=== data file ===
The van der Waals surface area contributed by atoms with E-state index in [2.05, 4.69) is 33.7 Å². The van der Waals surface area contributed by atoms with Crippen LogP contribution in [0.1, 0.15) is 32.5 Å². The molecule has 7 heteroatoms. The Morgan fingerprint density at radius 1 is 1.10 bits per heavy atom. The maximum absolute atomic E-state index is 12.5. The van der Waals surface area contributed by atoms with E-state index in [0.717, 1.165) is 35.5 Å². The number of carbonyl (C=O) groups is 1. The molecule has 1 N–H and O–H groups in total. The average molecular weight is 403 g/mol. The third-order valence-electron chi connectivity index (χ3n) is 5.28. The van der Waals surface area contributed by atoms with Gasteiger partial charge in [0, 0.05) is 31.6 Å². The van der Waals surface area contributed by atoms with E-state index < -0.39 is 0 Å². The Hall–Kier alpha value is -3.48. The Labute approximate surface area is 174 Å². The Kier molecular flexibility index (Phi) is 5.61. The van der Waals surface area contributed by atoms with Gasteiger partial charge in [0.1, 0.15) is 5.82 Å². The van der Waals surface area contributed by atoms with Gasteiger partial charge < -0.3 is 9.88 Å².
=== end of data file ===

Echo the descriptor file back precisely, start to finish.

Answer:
The van der Waals surface area contributed by atoms with E-state index in [2.05, 4.69) is 33.7 Å². The van der Waals surface area contributed by atoms with Crippen LogP contribution in [0.1, 0.15) is 32.5 Å². The molecule has 7 heteroatoms. The Morgan fingerprint density at radius 1 is 1.10 bits per heavy atom. The maximum absolute atomic E-state index is 12.5. The van der Waals surface area contributed by atoms with E-state index in [0.717, 1.165) is 35.5 Å². The number of carbonyl (C=O) groups is 1. The molecule has 1 N–H and O–H groups in total. The average molecular weight is 403 g/mol. The third-order valence-electron chi connectivity index (χ3n) is 5.28. The van der Waals surface area contributed by atoms with Gasteiger partial charge in [0, 0.05) is 31.6 Å². The van der Waals surface area contributed by atoms with E-state index < -0.39 is 0 Å². The Hall–Kier alpha value is -3.48. The Labute approximate surface area is 174 Å². The Kier molecular flexibility index (Phi) is 5.61. The van der Waals surface area contributed by atoms with Gasteiger partial charge in [0.1, 0.15) is 5.82 Å². The van der Waals surface area contributed by atoms with Gasteiger partial charge < -0.3 is 9.88 Å².